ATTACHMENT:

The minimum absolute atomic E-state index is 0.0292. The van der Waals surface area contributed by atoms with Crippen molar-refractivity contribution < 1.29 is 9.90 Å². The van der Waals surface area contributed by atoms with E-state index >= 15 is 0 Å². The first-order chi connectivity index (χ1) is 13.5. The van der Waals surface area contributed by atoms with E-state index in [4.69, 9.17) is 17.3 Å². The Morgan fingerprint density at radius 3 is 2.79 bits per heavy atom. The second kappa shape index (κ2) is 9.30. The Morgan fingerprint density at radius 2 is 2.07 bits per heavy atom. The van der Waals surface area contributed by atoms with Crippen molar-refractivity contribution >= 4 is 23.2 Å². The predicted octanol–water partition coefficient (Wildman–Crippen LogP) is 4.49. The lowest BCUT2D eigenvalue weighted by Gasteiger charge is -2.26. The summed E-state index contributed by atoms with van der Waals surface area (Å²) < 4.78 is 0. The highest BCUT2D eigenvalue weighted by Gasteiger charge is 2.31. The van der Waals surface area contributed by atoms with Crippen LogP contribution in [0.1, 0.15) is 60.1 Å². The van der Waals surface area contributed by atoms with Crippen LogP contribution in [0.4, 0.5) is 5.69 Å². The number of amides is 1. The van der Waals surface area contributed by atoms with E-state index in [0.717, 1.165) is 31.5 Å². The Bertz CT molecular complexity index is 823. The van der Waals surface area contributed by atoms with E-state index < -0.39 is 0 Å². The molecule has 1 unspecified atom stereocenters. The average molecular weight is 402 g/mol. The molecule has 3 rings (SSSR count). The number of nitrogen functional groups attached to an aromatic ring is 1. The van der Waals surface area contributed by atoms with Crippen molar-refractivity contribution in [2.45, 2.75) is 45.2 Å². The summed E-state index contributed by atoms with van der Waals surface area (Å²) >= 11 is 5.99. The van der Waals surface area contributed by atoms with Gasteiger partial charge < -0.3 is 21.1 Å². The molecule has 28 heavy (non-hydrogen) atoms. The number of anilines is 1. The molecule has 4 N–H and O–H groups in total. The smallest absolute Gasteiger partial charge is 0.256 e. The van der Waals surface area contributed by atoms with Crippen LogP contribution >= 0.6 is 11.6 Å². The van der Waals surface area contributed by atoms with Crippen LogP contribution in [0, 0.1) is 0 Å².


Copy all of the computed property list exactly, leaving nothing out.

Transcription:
The minimum absolute atomic E-state index is 0.0292. The van der Waals surface area contributed by atoms with Crippen molar-refractivity contribution < 1.29 is 9.90 Å². The van der Waals surface area contributed by atoms with E-state index >= 15 is 0 Å². The first-order chi connectivity index (χ1) is 13.5. The van der Waals surface area contributed by atoms with E-state index in [4.69, 9.17) is 17.3 Å². The Morgan fingerprint density at radius 3 is 2.79 bits per heavy atom. The second kappa shape index (κ2) is 9.30. The Morgan fingerprint density at radius 2 is 2.07 bits per heavy atom. The van der Waals surface area contributed by atoms with Crippen molar-refractivity contribution >= 4 is 23.2 Å². The predicted octanol–water partition coefficient (Wildman–Crippen LogP) is 4.49. The lowest BCUT2D eigenvalue weighted by Gasteiger charge is -2.26. The summed E-state index contributed by atoms with van der Waals surface area (Å²) < 4.78 is 0. The highest BCUT2D eigenvalue weighted by Gasteiger charge is 2.31. The van der Waals surface area contributed by atoms with Crippen LogP contribution in [0.1, 0.15) is 60.1 Å². The van der Waals surface area contributed by atoms with Crippen LogP contribution in [0.4, 0.5) is 5.69 Å². The number of amides is 1. The van der Waals surface area contributed by atoms with E-state index in [0.717, 1.165) is 31.5 Å². The Bertz CT molecular complexity index is 823. The van der Waals surface area contributed by atoms with E-state index < -0.39 is 0 Å². The molecule has 1 unspecified atom stereocenters. The average molecular weight is 402 g/mol. The molecule has 3 rings (SSSR count). The number of nitrogen functional groups attached to an aromatic ring is 1. The van der Waals surface area contributed by atoms with Crippen molar-refractivity contribution in [2.45, 2.75) is 45.2 Å². The summed E-state index contributed by atoms with van der Waals surface area (Å²) >= 11 is 5.99. The van der Waals surface area contributed by atoms with Gasteiger partial charge < -0.3 is 21.1 Å². The molecule has 28 heavy (non-hydrogen) atoms. The number of anilines is 1. The molecule has 4 N–H and O–H groups in total. The smallest absolute Gasteiger partial charge is 0.256 e. The van der Waals surface area contributed by atoms with Crippen LogP contribution >= 0.6 is 11.6 Å². The van der Waals surface area contributed by atoms with Crippen LogP contribution in [0, 0.1) is 0 Å².